No, let’s rephrase that. It’s been a really good week for Naheed Nenshi.
To recap: Nenshi put out a press release on Thursday containing two questions he says he would have asked the Police Chief Rick Hanson if he was on council. Question one: “Why has Calgary got the second highest per officer cost in the country?” Question two: “Why has the CPS budget increased by 23% but the number of officers on the street has increased by only 11% over the past three years?”
When I first saw Hanson’s response — a media statement accusing Nenshi of spreading inaccurate information and being “ill-informed” and “irresponsible” — I thought: This is good news for Nenshi, regardless of how this tussle plays out. The fact that the police chief felt compelled to go after Nenshi signals very clearly that the latter is a serious contender for council’s top job. Otherwise, why bother correcting him? I mean, fringe mayoral candidate Oscar Fech reportedly said at a forum this week that the mayor’s office threatened to assassinate him, and we didn’t see a news release from the mayor’s office afterwards. Because why bother?
Hanson’s statement also meant Nenshi would be getting his name plastered all over the papers and TV. And when you’re the third-place guy (according to the most recent poll) who’s taking on two well known candidates, having the words “NENSHI KNOCKED” appear on newspaper boxes all over town and having passersby ask “Who’s Nenshi?” is no bad thing.
That Hanson refused to provide numbers to counter Nenshi’s numbers helped the candidate more (if Nenshi’s numbers are wrong, why not provide the right ones?). That Hanson wouldn’t comment further or take media questions on the matter helped Nenshi still more, given Hanson’s aforementioned refusal to provide alternate stats. And the fact that a top civil servant said he wouldn’t be “drawn into a political debate amongst candidates during this election” while simultaneously planting himself in the middle of a political debate amongst candidates during the election — well, you get the idea. I doubt Team Nenshi could have planned it any better.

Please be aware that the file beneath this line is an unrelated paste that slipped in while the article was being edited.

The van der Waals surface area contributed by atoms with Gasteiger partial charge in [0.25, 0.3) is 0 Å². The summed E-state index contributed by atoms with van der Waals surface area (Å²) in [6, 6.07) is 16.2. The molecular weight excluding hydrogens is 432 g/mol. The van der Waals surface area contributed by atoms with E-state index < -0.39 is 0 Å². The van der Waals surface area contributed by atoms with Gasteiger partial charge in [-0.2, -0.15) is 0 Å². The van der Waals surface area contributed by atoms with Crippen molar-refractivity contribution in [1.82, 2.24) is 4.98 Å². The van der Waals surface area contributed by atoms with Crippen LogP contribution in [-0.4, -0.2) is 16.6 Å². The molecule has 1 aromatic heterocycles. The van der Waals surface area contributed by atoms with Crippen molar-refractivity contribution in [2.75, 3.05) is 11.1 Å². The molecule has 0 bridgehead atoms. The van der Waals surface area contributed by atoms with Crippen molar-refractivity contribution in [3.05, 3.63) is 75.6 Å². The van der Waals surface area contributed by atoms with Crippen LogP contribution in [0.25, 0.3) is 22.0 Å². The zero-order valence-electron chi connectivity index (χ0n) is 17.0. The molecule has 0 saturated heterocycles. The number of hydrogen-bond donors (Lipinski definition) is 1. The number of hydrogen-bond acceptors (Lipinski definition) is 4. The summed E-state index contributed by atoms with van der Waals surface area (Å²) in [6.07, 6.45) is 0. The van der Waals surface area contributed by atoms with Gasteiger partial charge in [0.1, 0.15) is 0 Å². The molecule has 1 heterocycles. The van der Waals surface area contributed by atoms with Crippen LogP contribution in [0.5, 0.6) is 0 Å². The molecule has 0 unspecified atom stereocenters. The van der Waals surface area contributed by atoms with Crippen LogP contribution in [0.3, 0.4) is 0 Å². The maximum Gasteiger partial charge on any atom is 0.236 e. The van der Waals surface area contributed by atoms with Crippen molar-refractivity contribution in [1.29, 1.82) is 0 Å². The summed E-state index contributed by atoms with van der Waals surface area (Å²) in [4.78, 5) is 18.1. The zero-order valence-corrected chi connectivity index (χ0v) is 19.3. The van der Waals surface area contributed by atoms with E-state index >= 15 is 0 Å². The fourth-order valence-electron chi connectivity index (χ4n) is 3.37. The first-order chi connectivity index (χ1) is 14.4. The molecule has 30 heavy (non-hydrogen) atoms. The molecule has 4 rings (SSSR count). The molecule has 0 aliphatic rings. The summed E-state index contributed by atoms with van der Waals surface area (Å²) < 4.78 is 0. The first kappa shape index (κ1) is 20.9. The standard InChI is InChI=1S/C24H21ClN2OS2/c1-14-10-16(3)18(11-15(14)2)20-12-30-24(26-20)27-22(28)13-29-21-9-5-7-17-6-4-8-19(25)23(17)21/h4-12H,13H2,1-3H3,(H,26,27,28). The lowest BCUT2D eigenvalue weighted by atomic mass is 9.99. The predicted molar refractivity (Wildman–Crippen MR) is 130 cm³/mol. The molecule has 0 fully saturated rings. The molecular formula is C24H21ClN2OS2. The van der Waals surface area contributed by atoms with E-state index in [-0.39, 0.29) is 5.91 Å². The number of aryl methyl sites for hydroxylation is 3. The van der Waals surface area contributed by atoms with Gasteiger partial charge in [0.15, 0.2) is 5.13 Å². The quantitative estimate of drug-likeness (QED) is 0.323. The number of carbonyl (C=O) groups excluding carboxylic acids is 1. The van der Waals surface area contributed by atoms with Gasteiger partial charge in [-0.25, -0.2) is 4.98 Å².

Which brings us to the story in this morning’s Herald. Rival candidates Ric McIver and Barb Higgins are strongly siding with the police chief (Craig Burrows and Wayne Stewart have already done the same). Says McIver: “He can’t stand by and let somebody falsely malign his department.”
Says Higgins: “I think the chief wants the accurate story out there and I think that’s a great thing.”
All of which would be fine — if Hanson was making any effort to put the accurate numbers out there and prove Nenshi wrong. But he hasn’t. So McIver and Higgins come off looking like they’re blatantly pandering to the law-and-order crowd, and at the same time, they’re helping further the “McBarb” narrative that Team Nenshi is pushing (gist: that McIver and Higgins are more or less the same).
And Nenshi? He comes off looking like the upstart candidate who happened to ask a good (albeit provocative) question and got in trouble for it. Not a bad place to be, and Nenshi knows it. Here’s one of his quotes from this morning’s Herald story: “I’m trying to get the facts on the table, and if the chief helped me get on the front page of the newspaper with my questions that still haven’t been answered, I’m not going to complain about that.”
Like I say: Nenshi’s people couldn’t have scripted this any better if they tried.